Feb 19, 2010
$60/hour is more than a few dollars my friend -- 1 hour a day 20 days a month(minimal amount of weekdays in a month) = $1200 / month ....
At that type of return its makes sense to buy 4 batteries and tell the company to use them whenever necessary.

In short this makes no economic sense at all

Feb 19, 2010
$60/hour is more than a few dollars my friend -- 1 hour a day 20 days a month(minimal amount of weekdays in a month) = $1200 / month ....

That's illusory. The energy companies would be paying you more than you are paying them for getting energy. They'll give you much less, no doubt - otherwise they'd go bankrupt in short order (and you'll pay through your nose for new batteriies every few months).

In conjunction with solar (as it is often praised)?

When does the sun shine? During the day.Tthen you have a surplus energy production, but then is the time when you are using your car - so you're not hooked up to the grid.

When do you charge your car? During the night when there is no surplus production and when the power companies would like to withdraw energy.

Unless we all start working at night and sleeping during the day this makes no sense.

Feb 19, 2010
Another article here yesterday about the same concept.
I'll repeat my comment that this won't happen until the cost for the power you draw from the grid is at least 3X what the electricco pays you for power returned to the grid.

Feb 20, 2010
^ I'm all for the 5%, but unfortunately the electric companies are in that 5% as well. They are NOT going to pay more per kWh from a dubiously certain source (read: the public) when they can simply fire up their cheap coal plants, or push the reactors a little harder for the afternoon/evening. Either that or they'll get into the business of making the batteries. Either way, you're not going to be saving money.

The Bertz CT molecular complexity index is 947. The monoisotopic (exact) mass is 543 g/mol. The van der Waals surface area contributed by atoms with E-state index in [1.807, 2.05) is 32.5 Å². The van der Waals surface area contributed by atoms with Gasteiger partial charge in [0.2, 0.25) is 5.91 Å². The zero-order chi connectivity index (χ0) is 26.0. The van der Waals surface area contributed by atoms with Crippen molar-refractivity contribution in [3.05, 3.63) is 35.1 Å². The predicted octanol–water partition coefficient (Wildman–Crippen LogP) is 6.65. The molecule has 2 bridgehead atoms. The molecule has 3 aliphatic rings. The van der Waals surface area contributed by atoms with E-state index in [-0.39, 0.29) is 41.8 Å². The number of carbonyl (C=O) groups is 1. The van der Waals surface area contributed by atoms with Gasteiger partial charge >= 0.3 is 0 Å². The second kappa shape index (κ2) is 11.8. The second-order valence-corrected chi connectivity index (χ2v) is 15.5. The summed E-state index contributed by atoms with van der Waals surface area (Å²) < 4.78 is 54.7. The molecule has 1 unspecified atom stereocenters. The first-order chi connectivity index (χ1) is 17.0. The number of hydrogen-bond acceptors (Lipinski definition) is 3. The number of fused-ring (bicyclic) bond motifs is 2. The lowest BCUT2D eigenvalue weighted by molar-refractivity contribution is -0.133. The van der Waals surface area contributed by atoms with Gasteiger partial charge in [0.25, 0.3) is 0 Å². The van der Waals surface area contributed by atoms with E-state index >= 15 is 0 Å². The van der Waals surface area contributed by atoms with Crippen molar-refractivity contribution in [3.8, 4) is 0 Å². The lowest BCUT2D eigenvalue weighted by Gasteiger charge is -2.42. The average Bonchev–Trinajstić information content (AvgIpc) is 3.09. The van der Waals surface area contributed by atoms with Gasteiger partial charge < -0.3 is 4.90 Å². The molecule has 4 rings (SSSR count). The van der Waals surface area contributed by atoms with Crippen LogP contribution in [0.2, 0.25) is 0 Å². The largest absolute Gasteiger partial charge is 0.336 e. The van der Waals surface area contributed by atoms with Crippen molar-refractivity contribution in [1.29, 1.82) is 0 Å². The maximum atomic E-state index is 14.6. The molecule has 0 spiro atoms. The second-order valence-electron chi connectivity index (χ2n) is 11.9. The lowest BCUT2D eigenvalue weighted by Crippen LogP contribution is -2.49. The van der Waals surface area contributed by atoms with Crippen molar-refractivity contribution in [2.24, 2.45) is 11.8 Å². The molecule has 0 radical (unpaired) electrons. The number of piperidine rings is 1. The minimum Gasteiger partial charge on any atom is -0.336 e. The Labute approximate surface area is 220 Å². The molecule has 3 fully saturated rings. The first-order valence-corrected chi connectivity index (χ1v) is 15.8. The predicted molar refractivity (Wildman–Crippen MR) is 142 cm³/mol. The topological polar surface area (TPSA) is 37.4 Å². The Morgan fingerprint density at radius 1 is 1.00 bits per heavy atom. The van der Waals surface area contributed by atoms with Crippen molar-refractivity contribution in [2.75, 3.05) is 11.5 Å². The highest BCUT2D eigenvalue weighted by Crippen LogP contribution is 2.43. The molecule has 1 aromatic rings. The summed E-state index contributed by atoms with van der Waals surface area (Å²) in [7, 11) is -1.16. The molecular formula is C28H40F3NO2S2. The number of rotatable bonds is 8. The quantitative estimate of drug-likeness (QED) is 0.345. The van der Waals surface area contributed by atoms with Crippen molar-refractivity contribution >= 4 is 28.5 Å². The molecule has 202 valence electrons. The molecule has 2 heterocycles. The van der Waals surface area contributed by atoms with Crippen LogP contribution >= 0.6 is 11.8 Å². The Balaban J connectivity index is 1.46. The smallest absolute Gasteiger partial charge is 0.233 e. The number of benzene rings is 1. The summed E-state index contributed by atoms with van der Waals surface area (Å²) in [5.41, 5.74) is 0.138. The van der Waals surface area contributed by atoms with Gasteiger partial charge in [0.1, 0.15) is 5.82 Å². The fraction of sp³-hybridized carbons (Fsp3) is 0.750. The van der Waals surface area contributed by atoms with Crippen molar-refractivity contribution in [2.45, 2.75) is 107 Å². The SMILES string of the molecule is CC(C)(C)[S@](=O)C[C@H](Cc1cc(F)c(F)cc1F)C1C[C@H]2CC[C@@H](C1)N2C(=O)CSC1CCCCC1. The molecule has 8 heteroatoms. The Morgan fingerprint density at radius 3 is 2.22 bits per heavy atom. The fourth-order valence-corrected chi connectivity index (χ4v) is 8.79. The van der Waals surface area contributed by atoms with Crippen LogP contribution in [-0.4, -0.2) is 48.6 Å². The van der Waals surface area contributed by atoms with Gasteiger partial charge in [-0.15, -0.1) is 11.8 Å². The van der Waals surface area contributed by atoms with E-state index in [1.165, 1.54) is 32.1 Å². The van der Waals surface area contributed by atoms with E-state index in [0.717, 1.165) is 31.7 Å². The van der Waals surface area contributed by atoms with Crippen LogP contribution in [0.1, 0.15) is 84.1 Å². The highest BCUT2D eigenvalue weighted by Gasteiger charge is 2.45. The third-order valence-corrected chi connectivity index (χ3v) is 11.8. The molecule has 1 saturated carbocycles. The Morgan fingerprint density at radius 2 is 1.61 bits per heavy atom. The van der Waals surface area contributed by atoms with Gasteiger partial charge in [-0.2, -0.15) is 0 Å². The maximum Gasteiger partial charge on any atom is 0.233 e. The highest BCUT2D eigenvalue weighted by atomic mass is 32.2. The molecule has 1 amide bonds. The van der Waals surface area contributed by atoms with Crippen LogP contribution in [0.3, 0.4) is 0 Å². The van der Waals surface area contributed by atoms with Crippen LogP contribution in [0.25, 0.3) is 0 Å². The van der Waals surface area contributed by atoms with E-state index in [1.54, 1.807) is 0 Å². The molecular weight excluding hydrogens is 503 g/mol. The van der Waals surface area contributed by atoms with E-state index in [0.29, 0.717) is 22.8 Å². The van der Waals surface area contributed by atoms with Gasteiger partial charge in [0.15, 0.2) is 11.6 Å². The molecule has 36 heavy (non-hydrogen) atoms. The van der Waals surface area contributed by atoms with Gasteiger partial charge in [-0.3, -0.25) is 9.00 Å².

Feb 20, 2010
it's maybe a good idea for the wrong reasons. It does make economic sense to experiment and develop electric to grid infrastructure and standards. These would be needed in a new economy under most alternative energy strategies. By using the car as a first adopter the standardization and implementation of electric to grid technologies is faster. Even if no one ever uses the cars to charge the grid, it could help the environment by establishing a method for charging the grid via other local renewable sources. How much would that be worth to the national economy and how much or little does it cost to build the feature into the car. Maybe this ability is already built into the car and cost the car manufacturer and car consumer zero extra dollars?

Feb 21, 2010
Can it be done? Certainly. Should it be done? Probably. Will it be done? Only if electricity generation is decoupled from fossil fuels. As an added bonus, the same tech could be adapted for bicycles, and even for pedestrian travel.
You will note, however, that there are no specific figures listed in the article. Don't forget the cost of those meter/ID units. Don't forget the cost of the batteries/storage devices(and their relative efficiencies). And until someone develops a technology for MASSIVE offline electricity storage, the whole scheme smacks of pollyannaish optimism. It would be great, though- wouldn't it?

Feb 21, 2010
the ongoing saga of non-parity grid involvement.

no wonder we're still in the stone age.

try speaking into his good ear.


Feb 21, 2010
95% of people rubbish technology, but 5% will make it work for them and take a profit.

Oh I'm certain that someone will make a profit - just not the consumer. It will be a cash cow for the battery industry, for sure. Think of all those huge battery packs wearing out all the time.

Additionally we have all the transmission losses from shunting energy back and forth accross the grid (from producer to storage to end user)

I'd rather see energy storage units set up next to alternative energy producers (off shore wind parks with simple caverns that either hold compressed air or simply pump out seawater and reflood when needed, solar cell array with compressed air storage, solar thermal power plants with molten salt heat storage, ... )